Birth control and you

Some people with our conditions are able to become pregnant (like many women with CAH.) And some women might have a small uterus that can grow and shed lining and have a period (like some women with Swyer’s.)

However, many women with our conditions won’t ever have periods or the potential to become pregnant via sexual intimacy.

However, women and men around the world worry a lot about pregnancy… especially having an unplanned pregnancy. And, in relationships, it is pretty common to talk about how you are going to avoid pregnancy—especially if you and your partner aren’t ready for a child.

If this happens to you and you don’t have a period or aren’t able to become pregnant, here is an example of words you can use.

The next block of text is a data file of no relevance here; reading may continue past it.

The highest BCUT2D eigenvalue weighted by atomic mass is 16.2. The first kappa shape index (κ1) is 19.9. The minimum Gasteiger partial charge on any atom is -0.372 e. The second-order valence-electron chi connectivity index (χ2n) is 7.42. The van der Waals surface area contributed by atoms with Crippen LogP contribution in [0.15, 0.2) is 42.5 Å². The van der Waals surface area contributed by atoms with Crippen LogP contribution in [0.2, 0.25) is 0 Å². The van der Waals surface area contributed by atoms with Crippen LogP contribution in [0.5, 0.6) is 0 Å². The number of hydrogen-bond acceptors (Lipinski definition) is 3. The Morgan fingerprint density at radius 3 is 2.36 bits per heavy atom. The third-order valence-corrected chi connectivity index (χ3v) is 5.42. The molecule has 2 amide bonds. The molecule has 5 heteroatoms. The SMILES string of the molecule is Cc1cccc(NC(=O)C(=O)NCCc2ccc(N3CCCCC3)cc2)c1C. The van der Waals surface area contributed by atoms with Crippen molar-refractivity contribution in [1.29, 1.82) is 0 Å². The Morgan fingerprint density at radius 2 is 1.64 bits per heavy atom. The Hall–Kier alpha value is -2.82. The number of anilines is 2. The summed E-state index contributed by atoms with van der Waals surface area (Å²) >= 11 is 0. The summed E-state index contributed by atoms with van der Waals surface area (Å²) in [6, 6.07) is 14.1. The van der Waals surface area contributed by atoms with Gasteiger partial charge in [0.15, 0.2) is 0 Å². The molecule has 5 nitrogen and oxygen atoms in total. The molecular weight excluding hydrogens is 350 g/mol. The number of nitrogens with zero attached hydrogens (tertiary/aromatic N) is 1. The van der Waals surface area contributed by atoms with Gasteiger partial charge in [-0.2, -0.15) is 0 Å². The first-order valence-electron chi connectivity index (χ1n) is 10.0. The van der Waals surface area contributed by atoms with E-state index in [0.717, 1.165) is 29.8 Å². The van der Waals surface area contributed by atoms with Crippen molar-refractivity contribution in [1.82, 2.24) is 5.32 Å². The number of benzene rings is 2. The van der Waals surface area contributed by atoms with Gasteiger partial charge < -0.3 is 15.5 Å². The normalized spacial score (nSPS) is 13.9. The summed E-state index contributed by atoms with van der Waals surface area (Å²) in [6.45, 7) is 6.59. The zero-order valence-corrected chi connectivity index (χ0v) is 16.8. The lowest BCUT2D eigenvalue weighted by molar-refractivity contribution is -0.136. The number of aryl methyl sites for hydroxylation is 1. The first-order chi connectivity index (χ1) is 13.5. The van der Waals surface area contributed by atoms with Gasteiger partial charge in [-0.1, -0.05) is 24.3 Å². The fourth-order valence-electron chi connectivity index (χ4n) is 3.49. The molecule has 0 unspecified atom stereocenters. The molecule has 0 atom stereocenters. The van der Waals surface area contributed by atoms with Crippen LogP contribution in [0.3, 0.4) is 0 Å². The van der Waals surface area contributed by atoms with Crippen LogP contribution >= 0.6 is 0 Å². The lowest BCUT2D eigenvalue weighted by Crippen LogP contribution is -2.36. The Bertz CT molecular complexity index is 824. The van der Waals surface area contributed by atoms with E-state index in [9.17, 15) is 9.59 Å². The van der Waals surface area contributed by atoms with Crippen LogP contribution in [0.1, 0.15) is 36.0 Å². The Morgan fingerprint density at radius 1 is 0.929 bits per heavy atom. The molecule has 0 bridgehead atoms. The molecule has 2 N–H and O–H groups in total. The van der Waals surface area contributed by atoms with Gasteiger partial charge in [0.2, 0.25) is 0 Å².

“We are covered birth control-wise [and I don’t have periods.] Unless we’re both tested for STIs and are committed to only being sexual with only one another, we should use condoms.”

If you are a young woman with AIS, Swyer’s, 5ARD, or a condition where you don’t have a uterus, ovary, or make sperm, you won’t need to worry about unwanted pregnancy. You and your partner might even find this a relief or even a benefit!

“No periods? No problem!”

With sexual intimacy with a partner, sometimes having a period comes up.  Some women and men might not like to have sex if the woman is on the period.  Sometimes, women and men don’t mind.

When talking about periods (whether you have one or not) with a partner, remember that many women don’t have periods for some reason or another.  Some choose to take pills to avoid periods and others have other conditions that mean they don’t have periods.

If your partner asks if you are on your period (or asks to know when it comes), it’s okay to say that you don’t have them, and your doctor says it’s perfectly fine for you.  If you later want to discuss fertility and share your condition, you can definitely do that when the time is right—But don’t worry! There’s no need to share more if it’s not the right time for you.